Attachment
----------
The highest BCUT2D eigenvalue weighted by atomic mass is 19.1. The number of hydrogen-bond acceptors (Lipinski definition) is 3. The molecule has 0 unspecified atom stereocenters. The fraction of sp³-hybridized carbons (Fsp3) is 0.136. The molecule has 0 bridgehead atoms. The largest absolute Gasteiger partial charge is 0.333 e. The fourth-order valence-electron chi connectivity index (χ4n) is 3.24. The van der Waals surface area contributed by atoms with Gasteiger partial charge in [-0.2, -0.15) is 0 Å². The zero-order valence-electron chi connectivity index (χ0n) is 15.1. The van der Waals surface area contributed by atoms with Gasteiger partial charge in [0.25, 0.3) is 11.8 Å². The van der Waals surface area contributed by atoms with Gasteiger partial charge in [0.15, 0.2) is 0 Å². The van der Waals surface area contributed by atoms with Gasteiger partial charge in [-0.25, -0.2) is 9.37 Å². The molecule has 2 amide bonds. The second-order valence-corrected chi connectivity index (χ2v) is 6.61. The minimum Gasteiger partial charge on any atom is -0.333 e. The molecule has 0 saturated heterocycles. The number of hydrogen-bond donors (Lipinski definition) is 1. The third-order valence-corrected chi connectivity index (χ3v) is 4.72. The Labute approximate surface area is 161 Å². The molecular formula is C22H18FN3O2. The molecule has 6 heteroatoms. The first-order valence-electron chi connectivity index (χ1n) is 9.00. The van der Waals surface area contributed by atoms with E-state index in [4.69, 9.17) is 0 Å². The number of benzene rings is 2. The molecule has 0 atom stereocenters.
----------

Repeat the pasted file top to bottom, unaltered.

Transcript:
The highest BCUT2D eigenvalue weighted by atomic mass is 19.1. The number of hydrogen-bond acceptors (Lipinski definition) is 3. The molecule has 0 unspecified atom stereocenters. The fraction of sp³-hybridized carbons (Fsp3) is 0.136. The molecule has 0 bridgehead atoms. The largest absolute Gasteiger partial charge is 0.333 e. The fourth-order valence-electron chi connectivity index (χ4n) is 3.24. The van der Waals surface area contributed by atoms with Gasteiger partial charge in [-0.2, -0.15) is 0 Å². The zero-order valence-electron chi connectivity index (χ0n) is 15.1. The van der Waals surface area contributed by atoms with Gasteiger partial charge in [0.25, 0.3) is 11.8 Å². The van der Waals surface area contributed by atoms with Gasteiger partial charge in [0.15, 0.2) is 0 Å². The van der Waals surface area contributed by atoms with Gasteiger partial charge in [-0.25, -0.2) is 9.37 Å². The molecule has 2 amide bonds. The second-order valence-corrected chi connectivity index (χ2v) is 6.61. The minimum Gasteiger partial charge on any atom is -0.333 e. The molecule has 0 saturated heterocycles. The number of hydrogen-bond donors (Lipinski definition) is 1. The third-order valence-corrected chi connectivity index (χ3v) is 4.72. The Labute approximate surface area is 161 Å². The molecular formula is C22H18FN3O2. The molecule has 6 heteroatoms. The first-order valence-electron chi connectivity index (χ1n) is 9.00. The van der Waals surface area contributed by atoms with E-state index in [4.69, 9.17) is 0 Å². The number of benzene rings is 2. The molecule has 0 atom stereocenters.